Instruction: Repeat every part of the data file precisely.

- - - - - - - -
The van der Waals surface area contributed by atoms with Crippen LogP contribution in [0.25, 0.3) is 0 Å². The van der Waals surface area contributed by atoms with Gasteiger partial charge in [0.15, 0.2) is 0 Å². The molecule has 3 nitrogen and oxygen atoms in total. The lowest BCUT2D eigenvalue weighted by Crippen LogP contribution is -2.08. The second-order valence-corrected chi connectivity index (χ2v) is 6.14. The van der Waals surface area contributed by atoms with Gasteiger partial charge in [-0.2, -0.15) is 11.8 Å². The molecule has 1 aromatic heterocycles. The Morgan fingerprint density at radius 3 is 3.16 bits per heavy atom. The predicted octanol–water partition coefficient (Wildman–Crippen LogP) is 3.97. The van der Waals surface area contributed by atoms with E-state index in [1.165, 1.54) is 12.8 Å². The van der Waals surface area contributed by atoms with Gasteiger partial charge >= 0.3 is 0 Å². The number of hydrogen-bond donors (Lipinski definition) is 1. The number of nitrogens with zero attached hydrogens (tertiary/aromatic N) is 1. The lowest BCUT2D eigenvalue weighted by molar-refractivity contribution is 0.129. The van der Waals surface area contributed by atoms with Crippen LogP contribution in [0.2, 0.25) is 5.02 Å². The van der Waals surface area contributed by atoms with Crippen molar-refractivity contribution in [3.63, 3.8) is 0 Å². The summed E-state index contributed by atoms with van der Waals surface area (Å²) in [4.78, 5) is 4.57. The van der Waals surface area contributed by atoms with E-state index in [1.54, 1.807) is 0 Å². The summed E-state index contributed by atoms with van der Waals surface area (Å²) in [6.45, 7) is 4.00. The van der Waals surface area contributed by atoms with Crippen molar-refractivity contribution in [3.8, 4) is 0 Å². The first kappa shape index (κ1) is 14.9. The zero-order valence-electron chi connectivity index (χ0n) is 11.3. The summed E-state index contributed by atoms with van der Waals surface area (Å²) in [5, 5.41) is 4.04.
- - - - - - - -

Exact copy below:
The van der Waals surface area contributed by atoms with Crippen LogP contribution in [0.25, 0.3) is 0 Å². The van der Waals surface area contributed by atoms with Gasteiger partial charge in [0.15, 0.2) is 0 Å². The molecule has 3 nitrogen and oxygen atoms in total. The lowest BCUT2D eigenvalue weighted by Crippen LogP contribution is -2.08. The second-order valence-corrected chi connectivity index (χ2v) is 6.14. The van der Waals surface area contributed by atoms with Gasteiger partial charge in [-0.2, -0.15) is 11.8 Å². The molecule has 1 aromatic heterocycles. The Morgan fingerprint density at radius 3 is 3.16 bits per heavy atom. The predicted octanol–water partition coefficient (Wildman–Crippen LogP) is 3.97. The van der Waals surface area contributed by atoms with E-state index in [1.165, 1.54) is 12.8 Å². The van der Waals surface area contributed by atoms with Gasteiger partial charge >= 0.3 is 0 Å². The number of hydrogen-bond donors (Lipinski definition) is 1. The number of nitrogens with zero attached hydrogens (tertiary/aromatic N) is 1. The lowest BCUT2D eigenvalue weighted by molar-refractivity contribution is 0.129. The van der Waals surface area contributed by atoms with Crippen LogP contribution in [0.2, 0.25) is 5.02 Å². The van der Waals surface area contributed by atoms with Crippen molar-refractivity contribution in [3.63, 3.8) is 0 Å². The summed E-state index contributed by atoms with van der Waals surface area (Å²) in [4.78, 5) is 4.57. The van der Waals surface area contributed by atoms with E-state index in [1.54, 1.807) is 0 Å². The summed E-state index contributed by atoms with van der Waals surface area (Å²) in [6.45, 7) is 4.00. The van der Waals surface area contributed by atoms with Crippen molar-refractivity contribution in [3.8, 4) is 0 Å². The first kappa shape index (κ1) is 14.9. The zero-order valence-electron chi connectivity index (χ0n) is 11.3. The summed E-state index contributed by atoms with van der Waals surface area (Å²) in [5, 5.41) is 4.04.